(Image: Cleveland, Ohio)
Last week mega-star, LeBron James shocked the sports world by leaving the Miami Heat and returning home to the Cleveland Cavaliers. I was on vacation at the time, so my hotel TV was tuned in, for way too many hours, to Sportscenter. I was tracking this on Twitter and reading as many blogs as I could read without upsetting my non-sports-loving wife and my children.
LeBron announced his decision in a heartfelt letter published by the venerable magazine, Sports Illustrated. He expressed his devotion to the northeast Ohio area, how leaving and going to Miami cemented his love for home. To the greater Cleveland area, LeBron’s return is more than a free-agent signing by a sports team, it’s an unexpected boost for a region who has not only seen many decades of sports disappointment, but has suffered through economic depression and malaise. Rarely do people choose Cleveland over Miami. After drafting Johnny Manziel and landing the GOP Convention, residents of Ohio might be thinking their state is on the upswing.
But there was something about LeBron’s decision that made me think about our own longings for home. There is something about leaving the place you grew up, the place you love, that stirs the heart. I’m thinking about this as a transplanted Chicagoan now living in Nashville. The Chicago area was my home for all of my life up until recently. And while I thoroughly love Nashville and intend to live here as long as the Lord has me here, there is something about leaving home that calls you back.
LeBron compared his Miami years to years in college, where one finally breathes the air of freedom and independence, shaking off the boredom of one’s seemingly dreary childhood. A funny thing happens in those away years: the things we hated about home become treasured pieces of memorabilia in our minds.
I think this longing for home is innate, something God wired in us. Ever since Adam and Eve were kicked out of Eden, we’ve been displaced, a bit uncomfortable wherever we are.
Sometimes this kind of longing is blurred by the rose-colored glasses of nostalgia. We are good at scrubbing the negative detail from our memories, so we fantasize about how good things were in that particular season even if reality tells us a different story. Other times, the longing takes the form of utopianism, so we place our hopes in a program or pattern or movement that will finally make our world as we think it should be.
It’s interesting how Scripture speaks to our longings. The Bible tells us we’ve been kicked out of our original home, Eden, because of sin, but that genuine spiritual longing seeks a city whose “builder and maker is God” (Hebrews 11:10). In between we are exiles. Strangers in a strange city and strange land (1 Peter 2:11).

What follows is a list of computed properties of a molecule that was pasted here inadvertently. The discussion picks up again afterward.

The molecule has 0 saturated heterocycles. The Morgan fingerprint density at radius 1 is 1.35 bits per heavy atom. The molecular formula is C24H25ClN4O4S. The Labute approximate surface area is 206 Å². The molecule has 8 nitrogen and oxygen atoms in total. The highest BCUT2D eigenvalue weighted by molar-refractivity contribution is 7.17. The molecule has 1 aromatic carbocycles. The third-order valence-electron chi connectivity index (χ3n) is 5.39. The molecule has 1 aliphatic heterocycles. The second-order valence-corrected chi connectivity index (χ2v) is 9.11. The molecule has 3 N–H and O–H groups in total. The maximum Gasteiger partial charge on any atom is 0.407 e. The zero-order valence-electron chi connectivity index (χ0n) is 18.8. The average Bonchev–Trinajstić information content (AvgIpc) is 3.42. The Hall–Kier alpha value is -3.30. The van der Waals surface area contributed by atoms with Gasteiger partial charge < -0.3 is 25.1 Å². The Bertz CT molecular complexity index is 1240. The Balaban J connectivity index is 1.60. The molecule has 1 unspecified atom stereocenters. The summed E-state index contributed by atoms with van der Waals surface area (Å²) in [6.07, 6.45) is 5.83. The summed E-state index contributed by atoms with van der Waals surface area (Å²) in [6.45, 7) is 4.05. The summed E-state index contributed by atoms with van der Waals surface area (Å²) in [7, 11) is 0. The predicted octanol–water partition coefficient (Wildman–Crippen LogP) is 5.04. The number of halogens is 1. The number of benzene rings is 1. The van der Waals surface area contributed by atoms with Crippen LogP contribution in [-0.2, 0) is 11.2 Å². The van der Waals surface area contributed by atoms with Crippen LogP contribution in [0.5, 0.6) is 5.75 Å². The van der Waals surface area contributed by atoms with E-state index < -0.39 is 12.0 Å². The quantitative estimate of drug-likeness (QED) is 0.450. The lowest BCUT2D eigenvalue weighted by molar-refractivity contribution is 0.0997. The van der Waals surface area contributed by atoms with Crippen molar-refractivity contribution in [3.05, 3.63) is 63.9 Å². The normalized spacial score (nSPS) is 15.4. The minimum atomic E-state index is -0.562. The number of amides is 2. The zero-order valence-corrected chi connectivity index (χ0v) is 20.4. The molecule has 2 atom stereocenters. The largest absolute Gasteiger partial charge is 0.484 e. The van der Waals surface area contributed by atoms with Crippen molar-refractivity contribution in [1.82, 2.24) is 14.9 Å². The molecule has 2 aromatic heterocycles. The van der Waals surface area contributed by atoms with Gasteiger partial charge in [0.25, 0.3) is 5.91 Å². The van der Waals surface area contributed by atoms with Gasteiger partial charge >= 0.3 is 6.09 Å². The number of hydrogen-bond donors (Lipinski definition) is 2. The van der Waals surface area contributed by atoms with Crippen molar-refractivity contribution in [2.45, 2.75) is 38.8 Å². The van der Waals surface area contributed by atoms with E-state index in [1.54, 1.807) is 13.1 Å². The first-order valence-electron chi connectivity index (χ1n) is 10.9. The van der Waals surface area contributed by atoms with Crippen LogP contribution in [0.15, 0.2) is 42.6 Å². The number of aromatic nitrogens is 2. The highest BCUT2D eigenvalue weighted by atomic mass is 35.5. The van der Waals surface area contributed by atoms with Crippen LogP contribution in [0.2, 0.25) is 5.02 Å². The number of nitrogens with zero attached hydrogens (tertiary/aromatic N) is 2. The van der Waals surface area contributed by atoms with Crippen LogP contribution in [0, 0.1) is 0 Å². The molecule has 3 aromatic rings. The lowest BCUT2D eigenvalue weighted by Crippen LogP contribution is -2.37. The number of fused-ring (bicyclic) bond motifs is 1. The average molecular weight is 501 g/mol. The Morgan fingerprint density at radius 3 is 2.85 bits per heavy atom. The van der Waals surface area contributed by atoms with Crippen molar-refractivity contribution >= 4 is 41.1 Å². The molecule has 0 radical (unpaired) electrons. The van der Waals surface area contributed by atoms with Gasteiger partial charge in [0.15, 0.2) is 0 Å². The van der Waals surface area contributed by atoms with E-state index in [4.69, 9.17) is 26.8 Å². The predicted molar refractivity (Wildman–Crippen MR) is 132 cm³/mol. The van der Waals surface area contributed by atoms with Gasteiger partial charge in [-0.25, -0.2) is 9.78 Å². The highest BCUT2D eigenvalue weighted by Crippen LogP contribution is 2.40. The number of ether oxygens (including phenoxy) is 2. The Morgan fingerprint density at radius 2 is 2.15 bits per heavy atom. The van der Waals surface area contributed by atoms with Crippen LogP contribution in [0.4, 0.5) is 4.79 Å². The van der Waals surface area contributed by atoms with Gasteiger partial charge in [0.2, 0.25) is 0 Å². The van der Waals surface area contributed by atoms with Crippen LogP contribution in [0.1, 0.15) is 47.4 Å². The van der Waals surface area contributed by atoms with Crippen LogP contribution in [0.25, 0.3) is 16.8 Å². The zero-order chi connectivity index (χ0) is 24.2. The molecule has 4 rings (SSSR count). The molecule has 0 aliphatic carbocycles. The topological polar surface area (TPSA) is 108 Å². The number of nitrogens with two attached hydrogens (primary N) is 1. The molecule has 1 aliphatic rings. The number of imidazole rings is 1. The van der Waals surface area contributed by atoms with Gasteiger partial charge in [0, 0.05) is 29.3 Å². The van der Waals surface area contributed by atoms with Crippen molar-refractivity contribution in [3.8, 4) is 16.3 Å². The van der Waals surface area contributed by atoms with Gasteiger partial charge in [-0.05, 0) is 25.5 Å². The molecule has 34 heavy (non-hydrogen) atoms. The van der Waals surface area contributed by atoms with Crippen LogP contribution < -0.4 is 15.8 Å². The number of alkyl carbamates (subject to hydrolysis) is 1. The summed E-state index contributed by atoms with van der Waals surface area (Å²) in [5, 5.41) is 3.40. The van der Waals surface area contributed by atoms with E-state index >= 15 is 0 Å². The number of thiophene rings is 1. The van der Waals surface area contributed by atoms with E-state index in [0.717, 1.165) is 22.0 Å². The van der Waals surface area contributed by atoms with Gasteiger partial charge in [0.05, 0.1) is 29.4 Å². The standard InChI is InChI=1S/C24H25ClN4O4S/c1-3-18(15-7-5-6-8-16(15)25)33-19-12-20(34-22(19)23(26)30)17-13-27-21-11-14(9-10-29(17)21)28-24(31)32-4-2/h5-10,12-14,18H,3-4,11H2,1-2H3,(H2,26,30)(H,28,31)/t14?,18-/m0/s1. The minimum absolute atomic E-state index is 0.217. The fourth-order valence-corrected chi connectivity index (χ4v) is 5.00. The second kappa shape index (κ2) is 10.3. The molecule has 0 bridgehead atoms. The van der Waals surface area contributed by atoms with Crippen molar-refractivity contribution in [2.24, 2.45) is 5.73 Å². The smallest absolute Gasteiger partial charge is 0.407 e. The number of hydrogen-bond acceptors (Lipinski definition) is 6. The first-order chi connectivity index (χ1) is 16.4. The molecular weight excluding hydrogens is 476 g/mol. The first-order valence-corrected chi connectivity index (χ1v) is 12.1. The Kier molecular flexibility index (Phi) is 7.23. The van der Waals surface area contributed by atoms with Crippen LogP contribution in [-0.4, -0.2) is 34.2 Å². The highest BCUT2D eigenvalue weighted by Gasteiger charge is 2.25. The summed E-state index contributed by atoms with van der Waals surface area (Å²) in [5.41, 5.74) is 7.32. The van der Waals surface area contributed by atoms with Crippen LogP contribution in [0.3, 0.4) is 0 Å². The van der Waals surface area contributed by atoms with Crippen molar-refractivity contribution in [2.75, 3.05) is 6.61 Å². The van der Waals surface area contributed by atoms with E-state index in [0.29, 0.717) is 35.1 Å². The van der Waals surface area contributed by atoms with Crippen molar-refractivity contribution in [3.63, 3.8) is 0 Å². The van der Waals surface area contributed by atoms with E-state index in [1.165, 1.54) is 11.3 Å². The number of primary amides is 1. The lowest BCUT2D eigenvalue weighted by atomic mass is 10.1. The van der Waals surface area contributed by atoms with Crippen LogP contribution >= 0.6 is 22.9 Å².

It’s important for Christians to locate their longings in Christ. By this, I don’t mean a kind of spiritual escapism, where we wait for Jesus to remove us from the sturm and drang of this world, but a vision of Christ’s kingdom, a kingdom that is both present and is also to come.
So on one hand we can sing, “This world is not my home, I’m just a passin thru. My treasures are laid up, somewhere behind the blue” with honesty, knowing that the dominant world system led by the prince and power of the air—this is not the natural habitat for God’s people. And yet we can also say that we are home.
How is this? We’re home because in one sense, the world is corrupted by sin and yet we have the hope of Christ’s renewal and recreation made possible by his life, death, and resurrection.
So those longings for home remind us that the world is not as it should be, that we’re a long way from Eden. And yet those same longings are aspirations for the world as it will be, that New Jerusalem descending from Heaven. There’s a passage in John 14 where Jesus says, “I go to prepare a place for you. Some Greek scholars think this really should read, “I go to prepare a room for you.” I love this idea that Jesus is preparing a room, for me, in His house.
Sometimes the Church acts as if our deepest longings will be satisfied at the moment of salvation. But my experience, and Christian theology, tells us that the journey of faith is often met with unfilled expectations, doubt, and even shattered dreams. Knowing Jesus gives us a taste of Heaven on earth, but until we are fully sanctified, when we see Jesus face to face, will we find complete and full contentment and rest. We should be careful not to sell something Jesus never promised to Christian exiles: instant victory and immediate gratification.
The world is full of unfulfilled longing. Many seek to satiate these desires by medication, meditation, or misplaced hopes. Only Jesus’ promise of restoration and renewal, beginning now and consummated at His return, will gives us the satisfaction of finally being home.
Daniel Darling is the Vice President for Communications for the Ethics and Religious Liberty Commission of the Southern Baptist Convention (ERLC). He is a regular contributor to Leadership Journal and the author of several books, including his latest, Activist Faith. He regularly blogs at danieldarling.com. You can follow him on Twitter @DanDarling.